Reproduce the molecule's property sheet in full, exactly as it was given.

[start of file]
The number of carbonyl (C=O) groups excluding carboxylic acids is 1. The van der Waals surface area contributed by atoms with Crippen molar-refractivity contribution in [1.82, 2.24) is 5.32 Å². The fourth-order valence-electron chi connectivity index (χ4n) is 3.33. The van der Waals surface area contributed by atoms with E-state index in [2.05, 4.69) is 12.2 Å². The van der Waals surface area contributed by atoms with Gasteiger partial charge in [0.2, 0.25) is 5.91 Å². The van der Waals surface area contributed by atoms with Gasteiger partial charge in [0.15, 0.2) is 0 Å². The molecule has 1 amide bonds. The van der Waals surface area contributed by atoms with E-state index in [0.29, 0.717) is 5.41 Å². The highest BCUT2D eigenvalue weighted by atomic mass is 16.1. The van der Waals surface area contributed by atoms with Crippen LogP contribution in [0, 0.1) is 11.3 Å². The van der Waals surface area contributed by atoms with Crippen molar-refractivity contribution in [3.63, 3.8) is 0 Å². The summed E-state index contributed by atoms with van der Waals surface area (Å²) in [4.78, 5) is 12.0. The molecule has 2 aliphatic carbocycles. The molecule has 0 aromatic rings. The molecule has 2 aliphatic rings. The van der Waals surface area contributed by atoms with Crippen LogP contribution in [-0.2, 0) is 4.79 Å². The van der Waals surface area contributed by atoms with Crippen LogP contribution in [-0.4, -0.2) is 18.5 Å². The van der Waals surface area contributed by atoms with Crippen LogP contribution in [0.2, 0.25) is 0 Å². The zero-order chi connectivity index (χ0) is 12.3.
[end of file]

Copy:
The number of carbonyl (C=O) groups excluding carboxylic acids is 1. The van der Waals surface area contributed by atoms with Crippen molar-refractivity contribution in [1.82, 2.24) is 5.32 Å². The fourth-order valence-electron chi connectivity index (χ4n) is 3.33. The van der Waals surface area contributed by atoms with E-state index in [2.05, 4.69) is 12.2 Å². The van der Waals surface area contributed by atoms with Gasteiger partial charge in [0.2, 0.25) is 5.91 Å². The van der Waals surface area contributed by atoms with Gasteiger partial charge in [0.15, 0.2) is 0 Å². The molecule has 1 amide bonds. The van der Waals surface area contributed by atoms with E-state index in [0.29, 0.717) is 5.41 Å². The highest BCUT2D eigenvalue weighted by atomic mass is 16.1. The van der Waals surface area contributed by atoms with Crippen LogP contribution in [0, 0.1) is 11.3 Å². The van der Waals surface area contributed by atoms with Crippen molar-refractivity contribution in [3.63, 3.8) is 0 Å². The summed E-state index contributed by atoms with van der Waals surface area (Å²) in [4.78, 5) is 12.0. The molecule has 2 aliphatic carbocycles. The molecule has 0 aromatic rings. The molecule has 2 aliphatic rings. The van der Waals surface area contributed by atoms with Crippen LogP contribution in [-0.2, 0) is 4.79 Å². The van der Waals surface area contributed by atoms with Crippen LogP contribution in [-0.4, -0.2) is 18.5 Å². The van der Waals surface area contributed by atoms with Crippen LogP contribution in [0.2, 0.25) is 0 Å². The zero-order chi connectivity index (χ0) is 12.3.